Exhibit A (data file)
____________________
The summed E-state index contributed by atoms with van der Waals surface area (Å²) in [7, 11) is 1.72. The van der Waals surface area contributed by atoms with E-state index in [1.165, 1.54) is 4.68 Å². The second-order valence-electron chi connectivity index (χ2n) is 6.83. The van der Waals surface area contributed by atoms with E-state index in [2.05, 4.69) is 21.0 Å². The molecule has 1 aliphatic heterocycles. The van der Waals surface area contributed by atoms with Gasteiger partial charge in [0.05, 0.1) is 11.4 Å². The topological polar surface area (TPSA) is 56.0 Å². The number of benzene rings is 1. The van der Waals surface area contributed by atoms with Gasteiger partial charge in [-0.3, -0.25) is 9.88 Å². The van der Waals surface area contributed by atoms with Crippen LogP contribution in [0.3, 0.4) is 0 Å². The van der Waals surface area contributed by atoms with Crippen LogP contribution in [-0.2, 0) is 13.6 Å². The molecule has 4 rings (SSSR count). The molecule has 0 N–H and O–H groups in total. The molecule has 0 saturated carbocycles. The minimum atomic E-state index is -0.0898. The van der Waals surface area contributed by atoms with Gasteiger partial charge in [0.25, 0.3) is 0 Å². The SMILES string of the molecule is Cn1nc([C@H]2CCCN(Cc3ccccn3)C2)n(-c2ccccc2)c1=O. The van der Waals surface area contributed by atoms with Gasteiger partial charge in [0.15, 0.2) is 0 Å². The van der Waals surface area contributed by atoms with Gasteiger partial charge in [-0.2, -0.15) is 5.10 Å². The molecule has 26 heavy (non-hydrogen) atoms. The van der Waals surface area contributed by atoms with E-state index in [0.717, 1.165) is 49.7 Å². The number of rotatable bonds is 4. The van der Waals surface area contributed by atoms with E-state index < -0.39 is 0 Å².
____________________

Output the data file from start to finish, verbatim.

The summed E-state index contributed by atoms with van der Waals surface area (Å²) in [7, 11) is 1.72. The van der Waals surface area contributed by atoms with E-state index in [1.165, 1.54) is 4.68 Å². The second-order valence-electron chi connectivity index (χ2n) is 6.83. The van der Waals surface area contributed by atoms with E-state index in [2.05, 4.69) is 21.0 Å². The molecule has 1 aliphatic heterocycles. The van der Waals surface area contributed by atoms with Gasteiger partial charge in [0.05, 0.1) is 11.4 Å². The topological polar surface area (TPSA) is 56.0 Å². The number of benzene rings is 1. The van der Waals surface area contributed by atoms with Gasteiger partial charge in [-0.3, -0.25) is 9.88 Å². The van der Waals surface area contributed by atoms with Crippen LogP contribution in [0.3, 0.4) is 0 Å². The van der Waals surface area contributed by atoms with Crippen LogP contribution in [-0.2, 0) is 13.6 Å². The molecule has 4 rings (SSSR count). The molecule has 0 N–H and O–H groups in total. The molecule has 0 saturated carbocycles. The minimum atomic E-state index is -0.0898. The van der Waals surface area contributed by atoms with Gasteiger partial charge in [0.25, 0.3) is 0 Å². The SMILES string of the molecule is Cn1nc([C@H]2CCCN(Cc3ccccn3)C2)n(-c2ccccc2)c1=O. The van der Waals surface area contributed by atoms with Gasteiger partial charge in [0.15, 0.2) is 0 Å². The van der Waals surface area contributed by atoms with Gasteiger partial charge in [-0.2, -0.15) is 5.10 Å². The molecule has 26 heavy (non-hydrogen) atoms. The van der Waals surface area contributed by atoms with E-state index in [0.717, 1.165) is 49.7 Å². The number of rotatable bonds is 4. The van der Waals surface area contributed by atoms with E-state index < -0.39 is 0 Å².